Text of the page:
Noguchi at the Barbican review: Compelling and uplifting

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Isamu Noguchi in New York, 1947  (Arnold Newman Collection via Gety Images)
Isamu Noguchi in New York, 1947 (Arnold Newman Collection via Gety Images)

Even if you don’t recognise the name Isamu Noguchi, you may be more familiar with the sculptor’s work than you know. If you’ve ever had a collapsible modern paper lampshade or seen one in a restaurant or lobby, it was probably inspired by Noguchi’s Akari light sculptures. One of the goals of this show is to imbue those ubiquitous objects with their original sculptural purpose – and it achieves that abundantly.

The Akari works are dotted throughout the exhibition, among Noguchi’s sculptures made over six decades in wood, stone, bronze and plastics. Like so much of what he did, it reflects a deep engagement with transforming time-honoured or ancient forms and techniques – here Japanese Gifu traditions of lantern-making with mulberry bark paper and bamboo – into a contemporary language.

When Noguchi represented the US at the Venice Biennale in 1986, critics responded sniffily to the lamps’ presence as mere furniture. But to omit them would undermine Noguchi’s commitment to a truly democratic art – something he also achieved through public works, including sculpture gardens and even a “playscape” in a park in Atlanta, Georgia, documented here in videos. That commitment to a broad audience was born of a political conviction that one room outlines, including an image of his anti-fascist cement mural in Mexico and his reflections on being interned in a prison camp in 1942 owing to his Japanese-American identity.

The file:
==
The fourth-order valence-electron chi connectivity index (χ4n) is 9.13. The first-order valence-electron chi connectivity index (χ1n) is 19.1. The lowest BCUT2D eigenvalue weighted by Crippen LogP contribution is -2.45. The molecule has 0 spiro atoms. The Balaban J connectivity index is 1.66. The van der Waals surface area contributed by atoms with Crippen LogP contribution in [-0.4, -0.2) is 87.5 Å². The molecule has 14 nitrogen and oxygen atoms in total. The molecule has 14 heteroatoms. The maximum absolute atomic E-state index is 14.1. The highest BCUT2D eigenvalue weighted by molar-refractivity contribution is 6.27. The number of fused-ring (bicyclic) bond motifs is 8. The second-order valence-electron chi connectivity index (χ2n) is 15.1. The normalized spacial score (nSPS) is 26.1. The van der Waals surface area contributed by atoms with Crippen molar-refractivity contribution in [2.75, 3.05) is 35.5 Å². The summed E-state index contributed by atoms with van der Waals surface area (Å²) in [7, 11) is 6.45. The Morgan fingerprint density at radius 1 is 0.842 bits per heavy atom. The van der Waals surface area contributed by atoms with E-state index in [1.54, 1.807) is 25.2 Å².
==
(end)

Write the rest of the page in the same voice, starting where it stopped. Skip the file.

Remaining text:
(Barbican)
(Barbican)

That context is crucial but it’s the only gallery here with much text: this beautiful exhibition mostly wants you to look, not read – to follow Noguchi’s sculptural journey visually. A paper guide sets the context, but this a pure, exquisitely composed show, taking you, among much else, from Noguchi’s early, vital apprenticeship with Constantin Brancusi in Paris, through experiments born of his friendship with the maverick architect Buckminster Fuller to radical designs for Martha Graham’s choreography.

And, of course, there are those lamps, in dialogue with the other sculptures. Noguchi wrote that they were “poetic, ephemeral, and tentative” and that lyrical quality, allied to refinement and perfect balance, is common to so much of Noguchi’s work, making this a compelling, uplifting show.

Barbican, Sept 28-Jan 9 (barbican.org.uk)

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